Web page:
IBM Cluster Powers On-demand Supercomputing

By Pedro Hernandez

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Businesses can now tap the computing power traditionally reserved for organizations with hefty infrastructure investments as IBM's "Deep Computing On Demand" program opens its virtual doors.

Nestled in a secure area within IBM's Poughkeepsie plant is a cluster of 32-bit xSeries Intel-based Linux systems and 64-bit pSeries AIX servers. The hardware, which is accessible via a secure VPN connection, is available to customers that require the processing power of a supercomputer in doses that don't warrant dedicated, on-site systems.

Storage is handled using a combination of integrated disks, tape libraries and smaller external SANs. Combined, the hardware provides customers with the benefits of parallel processing and secure, location independent assets that don't require room in, and the resources of, already-taxed datacenters.

Minimizing capital expenditures aside, Dave Turek, IBM's VP of Deep Computing, notes that the program also spares companies the lengthy and complex process of selecting amongst a wide spectrum of technologies and deploying systems with steep maintenance and management requirements. "At the end of the day they don't want to be an apologist for one technology over another," says Dave Turek.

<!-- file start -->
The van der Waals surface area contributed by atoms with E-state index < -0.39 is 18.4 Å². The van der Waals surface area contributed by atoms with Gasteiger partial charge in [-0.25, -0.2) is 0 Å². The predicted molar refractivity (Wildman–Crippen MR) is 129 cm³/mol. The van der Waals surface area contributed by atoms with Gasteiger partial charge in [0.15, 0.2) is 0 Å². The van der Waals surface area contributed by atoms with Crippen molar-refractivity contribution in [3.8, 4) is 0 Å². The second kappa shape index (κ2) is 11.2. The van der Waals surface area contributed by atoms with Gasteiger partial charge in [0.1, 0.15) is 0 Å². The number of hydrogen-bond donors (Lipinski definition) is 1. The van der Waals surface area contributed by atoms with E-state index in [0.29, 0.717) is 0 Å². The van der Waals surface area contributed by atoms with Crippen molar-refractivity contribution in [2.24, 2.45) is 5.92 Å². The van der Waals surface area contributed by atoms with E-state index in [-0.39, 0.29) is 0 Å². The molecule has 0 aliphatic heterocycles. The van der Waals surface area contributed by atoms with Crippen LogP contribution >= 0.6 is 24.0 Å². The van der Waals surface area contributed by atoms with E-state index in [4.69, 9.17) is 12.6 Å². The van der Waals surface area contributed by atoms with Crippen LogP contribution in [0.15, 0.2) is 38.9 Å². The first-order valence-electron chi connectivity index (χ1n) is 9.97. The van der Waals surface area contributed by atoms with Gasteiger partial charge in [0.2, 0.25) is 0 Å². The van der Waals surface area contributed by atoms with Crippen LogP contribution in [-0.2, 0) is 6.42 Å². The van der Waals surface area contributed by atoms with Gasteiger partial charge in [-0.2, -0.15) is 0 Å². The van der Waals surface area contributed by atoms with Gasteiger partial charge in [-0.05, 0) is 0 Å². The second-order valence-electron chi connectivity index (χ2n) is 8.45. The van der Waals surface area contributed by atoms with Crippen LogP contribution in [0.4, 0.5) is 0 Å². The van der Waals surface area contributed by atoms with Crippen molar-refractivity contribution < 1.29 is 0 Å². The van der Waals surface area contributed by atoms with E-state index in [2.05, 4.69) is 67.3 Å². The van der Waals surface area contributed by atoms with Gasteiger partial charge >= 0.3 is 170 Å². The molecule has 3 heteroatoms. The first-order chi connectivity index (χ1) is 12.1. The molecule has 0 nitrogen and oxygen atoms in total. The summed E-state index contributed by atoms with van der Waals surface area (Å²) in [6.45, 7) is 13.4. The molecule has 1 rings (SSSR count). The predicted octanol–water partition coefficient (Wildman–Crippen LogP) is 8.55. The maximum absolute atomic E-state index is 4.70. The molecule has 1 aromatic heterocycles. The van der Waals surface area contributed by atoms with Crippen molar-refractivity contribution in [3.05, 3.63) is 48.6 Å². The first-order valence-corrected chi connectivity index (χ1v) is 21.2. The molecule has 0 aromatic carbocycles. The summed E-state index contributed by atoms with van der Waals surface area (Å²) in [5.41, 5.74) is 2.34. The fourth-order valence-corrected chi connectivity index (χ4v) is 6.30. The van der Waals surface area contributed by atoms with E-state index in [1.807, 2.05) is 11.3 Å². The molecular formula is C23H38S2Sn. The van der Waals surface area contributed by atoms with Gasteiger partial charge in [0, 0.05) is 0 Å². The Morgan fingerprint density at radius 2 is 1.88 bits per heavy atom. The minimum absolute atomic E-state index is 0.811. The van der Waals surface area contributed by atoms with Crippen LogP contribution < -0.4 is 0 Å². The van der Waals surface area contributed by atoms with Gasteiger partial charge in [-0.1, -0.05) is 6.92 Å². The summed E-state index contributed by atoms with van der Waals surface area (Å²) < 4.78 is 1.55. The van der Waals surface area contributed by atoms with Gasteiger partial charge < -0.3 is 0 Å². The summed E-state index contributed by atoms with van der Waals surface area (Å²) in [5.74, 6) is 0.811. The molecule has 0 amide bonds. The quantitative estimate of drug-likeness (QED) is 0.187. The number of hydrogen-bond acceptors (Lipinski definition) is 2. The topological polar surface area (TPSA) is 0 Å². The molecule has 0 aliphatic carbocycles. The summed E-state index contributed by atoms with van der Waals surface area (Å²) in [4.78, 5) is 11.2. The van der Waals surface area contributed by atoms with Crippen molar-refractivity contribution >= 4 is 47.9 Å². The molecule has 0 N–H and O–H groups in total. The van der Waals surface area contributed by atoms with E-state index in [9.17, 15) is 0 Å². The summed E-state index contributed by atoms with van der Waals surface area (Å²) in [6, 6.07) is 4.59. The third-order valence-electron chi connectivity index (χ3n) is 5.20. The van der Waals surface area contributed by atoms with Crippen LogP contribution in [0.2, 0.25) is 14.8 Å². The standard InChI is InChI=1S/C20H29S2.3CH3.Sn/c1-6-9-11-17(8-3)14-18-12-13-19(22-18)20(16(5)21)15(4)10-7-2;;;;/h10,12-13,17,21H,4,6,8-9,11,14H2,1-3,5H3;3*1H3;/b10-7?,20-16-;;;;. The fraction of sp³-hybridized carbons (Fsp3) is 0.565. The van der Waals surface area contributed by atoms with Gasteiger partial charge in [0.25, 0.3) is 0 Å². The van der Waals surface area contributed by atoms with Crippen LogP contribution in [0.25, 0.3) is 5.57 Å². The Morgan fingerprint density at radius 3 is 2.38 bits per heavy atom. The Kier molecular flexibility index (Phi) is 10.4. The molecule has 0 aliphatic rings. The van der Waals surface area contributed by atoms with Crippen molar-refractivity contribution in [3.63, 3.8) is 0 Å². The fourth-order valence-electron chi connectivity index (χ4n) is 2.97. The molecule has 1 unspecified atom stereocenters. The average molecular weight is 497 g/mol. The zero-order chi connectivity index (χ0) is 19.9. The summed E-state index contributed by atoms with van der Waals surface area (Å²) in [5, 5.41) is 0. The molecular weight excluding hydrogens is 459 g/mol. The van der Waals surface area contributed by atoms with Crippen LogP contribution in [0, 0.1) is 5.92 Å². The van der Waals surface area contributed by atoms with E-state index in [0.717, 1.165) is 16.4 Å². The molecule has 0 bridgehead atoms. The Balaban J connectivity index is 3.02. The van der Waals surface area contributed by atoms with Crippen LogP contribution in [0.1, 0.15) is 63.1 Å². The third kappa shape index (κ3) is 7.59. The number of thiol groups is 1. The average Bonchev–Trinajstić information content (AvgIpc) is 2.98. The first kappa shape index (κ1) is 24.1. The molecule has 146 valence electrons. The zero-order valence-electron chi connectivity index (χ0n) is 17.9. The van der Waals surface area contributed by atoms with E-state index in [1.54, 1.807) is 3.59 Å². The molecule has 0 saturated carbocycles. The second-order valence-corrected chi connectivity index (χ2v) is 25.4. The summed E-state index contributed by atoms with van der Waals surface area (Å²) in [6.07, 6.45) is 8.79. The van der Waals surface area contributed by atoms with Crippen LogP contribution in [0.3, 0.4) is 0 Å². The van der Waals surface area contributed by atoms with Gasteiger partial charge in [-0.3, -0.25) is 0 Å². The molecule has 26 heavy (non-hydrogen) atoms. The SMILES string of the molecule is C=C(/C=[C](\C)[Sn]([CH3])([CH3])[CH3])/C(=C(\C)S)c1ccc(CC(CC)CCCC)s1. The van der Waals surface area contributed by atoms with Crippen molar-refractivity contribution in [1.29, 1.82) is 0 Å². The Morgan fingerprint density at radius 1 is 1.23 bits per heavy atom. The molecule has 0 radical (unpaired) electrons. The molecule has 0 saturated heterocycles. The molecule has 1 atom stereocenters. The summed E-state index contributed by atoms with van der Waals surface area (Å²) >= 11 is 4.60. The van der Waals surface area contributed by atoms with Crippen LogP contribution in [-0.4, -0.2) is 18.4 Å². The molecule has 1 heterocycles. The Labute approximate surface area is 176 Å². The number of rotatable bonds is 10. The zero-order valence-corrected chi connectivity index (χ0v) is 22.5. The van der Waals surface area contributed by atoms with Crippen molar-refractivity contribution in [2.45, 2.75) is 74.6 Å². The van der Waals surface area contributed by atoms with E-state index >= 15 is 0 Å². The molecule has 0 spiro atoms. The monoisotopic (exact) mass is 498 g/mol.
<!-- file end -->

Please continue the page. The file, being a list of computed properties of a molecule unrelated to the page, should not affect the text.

According to Turek, the deep computing on demand program is ideal for companies that face high-priority, short-term workloads measured in weeks or months.

One company is currently harnessing the cluster's power to speed its delivery of underground data to petroleum exploration companies. GX Technology is using the program's Linux cluster to reduce cost while crunching more data and reducing the risk of costly drills in unsuitable sites.

Mick Lambert, GX Technology's president and CEO, says, "IBM's Deep Computing on demand gives us the power to dramatically reduce project cycle times and increase our project capacity, while reducing infrastructure and operating costs."

In the future, Turek says that IBM will expand the cluster to include blade technologies and AMD's Opteron. For the time being, however, he feels that customers can complete time-critical computing projects in a "fire and forget" manner without incurring the costs of inherently disruptive upgrades.

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